CARSON CITY – The U.S. Department of Justice announced today that it recovered $5.6 billion in civil and criminal fraud efforts in 2011, a 167 percent increase over 2008.
In Nevada, recoveries totaled $8.3 million in 2011, a 137 percent increase over 2008 when $3.5 million was recovered.
Of the $5.6 billion recovered by DOJ in 2011, over $2.9 billion was in health care fraud alone, the agency reported.
Nevada was one of 21 states where recoveries more than doubled.
“All across the country, the Department of Justice continues to move aggressively to protect the American people from fraud,” said U.S. DOJ Deputy Attorney General James Cole. “In this past fiscal year, we recovered more money from fraudsters than ever before, over $5.6 billion. These efforts not only send the message that those who commit fraud will be held to account, they also result in more dollars in the national treasury and demonstrate a high rate of return on the American taxpayers’ investment in the Justice Department.”
As a next step in an aggressive campaign to crack down on Medicare fraud, the Department of Health and Human Services (HHS) will direct all Medicare prescription drug plans to use every tool at their disposal to prevent fraud. Patients sometimes “doctor shop,” visiting numerous doctors to get multiple prescriptions for OxyContin, Percocet, and other painkillers and narcotics. In some cases, these medicines are abused by the patients. In others, patients sell the extra drugs.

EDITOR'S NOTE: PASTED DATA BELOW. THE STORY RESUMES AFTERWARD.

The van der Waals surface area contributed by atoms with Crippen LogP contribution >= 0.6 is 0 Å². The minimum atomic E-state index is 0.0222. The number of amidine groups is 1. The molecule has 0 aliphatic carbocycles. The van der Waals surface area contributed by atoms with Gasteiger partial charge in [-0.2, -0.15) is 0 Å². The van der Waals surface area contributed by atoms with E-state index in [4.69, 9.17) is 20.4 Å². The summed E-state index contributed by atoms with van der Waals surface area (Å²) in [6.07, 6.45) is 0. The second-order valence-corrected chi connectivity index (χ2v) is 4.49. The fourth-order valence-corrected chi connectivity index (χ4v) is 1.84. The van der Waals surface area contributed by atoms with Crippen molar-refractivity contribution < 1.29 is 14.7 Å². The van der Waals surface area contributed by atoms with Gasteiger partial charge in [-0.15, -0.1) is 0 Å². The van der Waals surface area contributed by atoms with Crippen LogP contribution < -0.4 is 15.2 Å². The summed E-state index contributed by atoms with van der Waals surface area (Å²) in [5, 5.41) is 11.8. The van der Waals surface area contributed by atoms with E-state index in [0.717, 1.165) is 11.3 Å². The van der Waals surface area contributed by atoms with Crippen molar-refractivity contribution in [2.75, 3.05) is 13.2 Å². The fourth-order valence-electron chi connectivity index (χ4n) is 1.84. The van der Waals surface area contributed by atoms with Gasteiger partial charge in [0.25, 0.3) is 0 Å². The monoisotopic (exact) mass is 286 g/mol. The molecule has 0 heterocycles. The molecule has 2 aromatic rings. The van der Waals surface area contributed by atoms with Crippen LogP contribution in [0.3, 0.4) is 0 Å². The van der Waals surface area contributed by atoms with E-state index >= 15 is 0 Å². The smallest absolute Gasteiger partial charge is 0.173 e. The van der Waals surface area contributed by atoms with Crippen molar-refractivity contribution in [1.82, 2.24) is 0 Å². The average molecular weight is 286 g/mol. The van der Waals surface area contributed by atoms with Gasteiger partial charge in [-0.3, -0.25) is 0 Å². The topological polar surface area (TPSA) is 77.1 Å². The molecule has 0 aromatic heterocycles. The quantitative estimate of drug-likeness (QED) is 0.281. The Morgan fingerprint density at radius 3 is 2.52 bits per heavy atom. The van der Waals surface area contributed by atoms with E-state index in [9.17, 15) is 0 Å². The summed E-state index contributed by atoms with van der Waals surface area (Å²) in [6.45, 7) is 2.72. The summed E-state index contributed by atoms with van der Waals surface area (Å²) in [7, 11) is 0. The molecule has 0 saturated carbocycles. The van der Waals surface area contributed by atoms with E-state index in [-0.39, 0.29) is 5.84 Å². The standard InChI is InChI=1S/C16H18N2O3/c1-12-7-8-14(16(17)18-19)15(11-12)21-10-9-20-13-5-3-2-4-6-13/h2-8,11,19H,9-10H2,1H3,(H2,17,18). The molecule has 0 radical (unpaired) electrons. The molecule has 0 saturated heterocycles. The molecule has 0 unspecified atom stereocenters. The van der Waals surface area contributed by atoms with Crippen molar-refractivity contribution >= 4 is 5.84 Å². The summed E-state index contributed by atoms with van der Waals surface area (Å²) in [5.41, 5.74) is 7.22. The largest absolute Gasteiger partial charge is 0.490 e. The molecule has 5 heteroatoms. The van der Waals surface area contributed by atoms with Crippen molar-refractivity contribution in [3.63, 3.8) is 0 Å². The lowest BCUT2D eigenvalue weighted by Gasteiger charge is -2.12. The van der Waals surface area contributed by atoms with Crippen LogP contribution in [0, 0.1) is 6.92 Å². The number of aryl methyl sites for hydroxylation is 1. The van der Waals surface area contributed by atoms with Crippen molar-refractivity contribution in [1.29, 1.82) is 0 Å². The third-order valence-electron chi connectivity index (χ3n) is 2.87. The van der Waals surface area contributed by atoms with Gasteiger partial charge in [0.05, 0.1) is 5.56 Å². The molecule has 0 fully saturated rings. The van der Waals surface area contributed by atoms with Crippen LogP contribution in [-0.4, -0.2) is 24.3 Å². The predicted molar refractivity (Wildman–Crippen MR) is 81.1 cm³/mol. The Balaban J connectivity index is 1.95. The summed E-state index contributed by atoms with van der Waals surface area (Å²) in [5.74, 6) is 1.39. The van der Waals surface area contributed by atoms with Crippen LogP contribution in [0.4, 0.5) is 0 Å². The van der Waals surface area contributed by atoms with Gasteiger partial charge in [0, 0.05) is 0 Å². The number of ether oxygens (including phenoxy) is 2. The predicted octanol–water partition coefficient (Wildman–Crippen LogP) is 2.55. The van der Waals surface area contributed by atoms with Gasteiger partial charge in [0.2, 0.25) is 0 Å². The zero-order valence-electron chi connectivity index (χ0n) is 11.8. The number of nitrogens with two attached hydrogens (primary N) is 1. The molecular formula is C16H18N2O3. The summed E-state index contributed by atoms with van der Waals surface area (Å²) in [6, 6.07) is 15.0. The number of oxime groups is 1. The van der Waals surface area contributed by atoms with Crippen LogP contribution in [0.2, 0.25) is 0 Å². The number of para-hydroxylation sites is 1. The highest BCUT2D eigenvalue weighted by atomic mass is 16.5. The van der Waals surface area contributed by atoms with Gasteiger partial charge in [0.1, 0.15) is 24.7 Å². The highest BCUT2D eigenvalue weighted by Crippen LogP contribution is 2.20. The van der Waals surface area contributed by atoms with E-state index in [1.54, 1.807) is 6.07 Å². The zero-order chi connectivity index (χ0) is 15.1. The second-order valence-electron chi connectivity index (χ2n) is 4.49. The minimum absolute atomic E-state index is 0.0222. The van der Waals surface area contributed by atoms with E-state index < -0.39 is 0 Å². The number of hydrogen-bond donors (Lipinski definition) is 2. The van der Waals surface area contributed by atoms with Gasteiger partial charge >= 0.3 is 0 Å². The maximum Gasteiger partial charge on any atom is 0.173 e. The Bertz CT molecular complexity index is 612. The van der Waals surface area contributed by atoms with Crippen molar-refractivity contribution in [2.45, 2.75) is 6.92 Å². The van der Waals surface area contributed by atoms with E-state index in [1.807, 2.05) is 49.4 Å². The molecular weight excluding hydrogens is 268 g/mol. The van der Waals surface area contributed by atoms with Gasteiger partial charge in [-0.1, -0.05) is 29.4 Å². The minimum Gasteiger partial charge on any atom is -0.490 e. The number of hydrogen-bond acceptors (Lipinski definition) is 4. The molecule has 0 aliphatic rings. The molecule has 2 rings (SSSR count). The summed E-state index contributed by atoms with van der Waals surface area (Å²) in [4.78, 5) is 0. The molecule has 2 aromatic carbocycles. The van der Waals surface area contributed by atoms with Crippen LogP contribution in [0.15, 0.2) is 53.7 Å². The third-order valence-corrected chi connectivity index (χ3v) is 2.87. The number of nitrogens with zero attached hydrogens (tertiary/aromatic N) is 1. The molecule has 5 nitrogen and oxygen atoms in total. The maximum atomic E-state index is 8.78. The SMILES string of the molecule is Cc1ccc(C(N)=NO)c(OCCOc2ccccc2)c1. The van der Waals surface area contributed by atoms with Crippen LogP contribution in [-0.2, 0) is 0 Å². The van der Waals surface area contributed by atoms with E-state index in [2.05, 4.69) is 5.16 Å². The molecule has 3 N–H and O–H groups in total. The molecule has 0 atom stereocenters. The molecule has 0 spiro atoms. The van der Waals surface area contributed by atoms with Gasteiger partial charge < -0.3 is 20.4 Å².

OxyContin and Percocet abuse, prescription drug fraud, and so-called “doctor shopping” are major problems. The Government Accountability Office recently reported that “170,000 Medicare beneficiaries received prescriptions from five or more” doctors for drugs that are frequently abused, like OxyContin and Percocet.
While not all of these cases are fraudulent, some are. In 2008, for example, one Medicare beneficiary “received prescriptions for a total of 3,655 oxycodone pills [such as OxyContin]…from 58 different prescribers.”
Today, HHS announced they have urged insurance companies to take every step possible to prevent such fraud. Specifically, HHS’ guidance tells prescription drug plans to withhold payment on suspicious claims, including when enrollees use multiple doctors to obtain painkillers and narcotics.
Companies that offer prescription drug plans already process each of a patient’s prescriptions. While HHS generally requires prompt payment, today’s guidance clarifies that if a plan sees signs of suspicious activity, it should withhold payment to pharmacies until it verifies the claim is valid.